Now when you realize that the MET was given the anti-terror powers and forms the police branch of the security forces, you realize how bogus that inquiry really is. The police arm of the spooks will inquire into whether the spooks broke the law. Whitewash anyone?

I am writing from a country, I won't name it, but it has a military/civil government, and the civil elected government fears the military and won't bring them to account for past deeds. And I am so afraid of said military that I won't even name the country.

UK is not that far from the same, you'd have to be complacent not to see how powerful the police and security forces have become vs the civilian elected government.

Re:Leakage = Traffic (0)

Anonymous Coward | more than 2 years ago | (#39754853)

mod parent up, well said.

Re:Leakage = Traffic (0)

Anonymous Coward | more than 2 years ago | (#39754981)

Based on the description of the parent's country, I'm thinking it may be the United States of America.

Re:Leakage = Traffic (1)

santosh.k83 (2442182) | more than 2 years ago | (#39755055)

mod him up

Re:Missing the point (5, Interesting)

Nursie (632944) | more than 2 years ago | (#39754857)

"The government seeing the data should not be that big a deal unless you have something to hide"

How about 'it's none of your fscking business, nor anyone else's, who I talk to' ?

How about that?

Government should exist as a way for society to collectively enforce a code of law, and to provide common services we all need. As far as I'm concerned this is way, way, way beyond its remit.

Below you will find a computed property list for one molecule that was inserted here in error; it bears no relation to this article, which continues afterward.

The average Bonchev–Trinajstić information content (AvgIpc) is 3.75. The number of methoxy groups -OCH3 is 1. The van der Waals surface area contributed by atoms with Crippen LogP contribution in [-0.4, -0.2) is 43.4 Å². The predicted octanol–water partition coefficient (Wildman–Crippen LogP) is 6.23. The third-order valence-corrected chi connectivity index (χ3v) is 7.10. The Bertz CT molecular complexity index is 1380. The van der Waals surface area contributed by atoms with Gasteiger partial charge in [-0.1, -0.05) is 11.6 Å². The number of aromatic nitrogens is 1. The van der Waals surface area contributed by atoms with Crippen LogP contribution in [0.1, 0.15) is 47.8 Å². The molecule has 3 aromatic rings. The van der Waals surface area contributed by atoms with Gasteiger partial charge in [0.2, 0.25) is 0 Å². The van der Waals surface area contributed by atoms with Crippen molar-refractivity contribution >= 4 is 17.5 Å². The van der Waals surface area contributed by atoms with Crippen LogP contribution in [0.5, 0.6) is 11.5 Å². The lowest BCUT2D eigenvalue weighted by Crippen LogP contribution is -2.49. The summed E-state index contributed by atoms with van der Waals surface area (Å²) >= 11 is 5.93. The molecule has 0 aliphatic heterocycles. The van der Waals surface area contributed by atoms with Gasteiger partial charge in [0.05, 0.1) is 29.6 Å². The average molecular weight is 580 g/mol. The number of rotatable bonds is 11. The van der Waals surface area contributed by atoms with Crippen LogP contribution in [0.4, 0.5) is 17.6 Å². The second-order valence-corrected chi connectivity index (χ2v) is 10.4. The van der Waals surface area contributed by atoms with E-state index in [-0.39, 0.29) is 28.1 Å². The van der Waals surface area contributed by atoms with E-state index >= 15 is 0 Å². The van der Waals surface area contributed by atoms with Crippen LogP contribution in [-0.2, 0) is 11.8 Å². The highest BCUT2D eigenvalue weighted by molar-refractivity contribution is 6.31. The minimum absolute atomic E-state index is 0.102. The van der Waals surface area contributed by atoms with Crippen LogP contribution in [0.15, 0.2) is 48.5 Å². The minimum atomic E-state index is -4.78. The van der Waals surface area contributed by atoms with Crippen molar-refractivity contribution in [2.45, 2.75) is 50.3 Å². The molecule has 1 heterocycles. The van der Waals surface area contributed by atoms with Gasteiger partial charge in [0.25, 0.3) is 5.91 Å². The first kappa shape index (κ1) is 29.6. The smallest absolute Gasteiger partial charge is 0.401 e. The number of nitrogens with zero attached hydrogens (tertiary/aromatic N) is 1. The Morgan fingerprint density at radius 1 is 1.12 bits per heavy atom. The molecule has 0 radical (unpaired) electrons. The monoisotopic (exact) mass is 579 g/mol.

Re:Missing the point (0)

Anonymous Coward | more than 2 years ago | (#39754863)

Well we do allow government to request intercepts with a court order from a judge, and that much is status quo and I support.

But I strongly object to the prior restraint and chilling of free speech implicit in hoovering up all communications data, performing deep packet inspection and storage and access all without a court order.

That is nuts in a democracy. You'd expect that from the likes of the thankfully deposed Gadafi and his ilk, not from a democracy.

Re:Missing the point (1)

houghi (78078) | more than 2 years ago | (#39754965)

What do you have to hide AC?

Re:Missing the point (0)

Anonymous Coward | more than 2 years ago | (#39760805)

The UK govenment wants to record websites visited... i.e. urls.

Since a web search encodes the search terms into the URL, they are gathering both traffic and content, to any (reasonable?) person who'd consider a list of their search terms to be 'content'.

That sounds pretty 'leaky' already.

reneging on their own pledges (0)

Anonymous Coward | more than 2 years ago | (#39754801)

http://webarchive.nationalarchives.gov.uk/20100919110641/http://programmeforgovernment.hmg.gov.uk/civil-liberties/index.html

the current government said particularly "We will end the storage of internet and email records without good reason." and many fine words that evidently they now plan to shred:

The Government believes that the British state has become too authoritarian, and that over the past decade it has abused and eroded fundamental human freedoms and historic civil liberties. We need to restore the rights of individuals in the face of encroaching state power, in keeping with Britain’s tradition of freedom and fairness.

Living lives online means.. (0)

Anonymous Coward | more than 2 years ago | (#39754835)

Using facebook, twitter and other websites. This isn't traffic data. How often do 'normal people' really connect to their friends' computer? Perhaps for a file transfer in skype.

technical impractical, implausible in a democracy (4, Insightful)

Anonymous Coward | more than 2 years ago | (#39754845)

1. if the UK government legislates the cost will be immense to develop the systems to scrape and deep packet inspect thousands upon thousands of protocols, and web2.0 websites.

2. much of the data is already end to end securely encrypted and can not be decrypted. it will be quite obscured who is talking to who with web2.0 applications just based on the IP address of people using eg slashdot via https.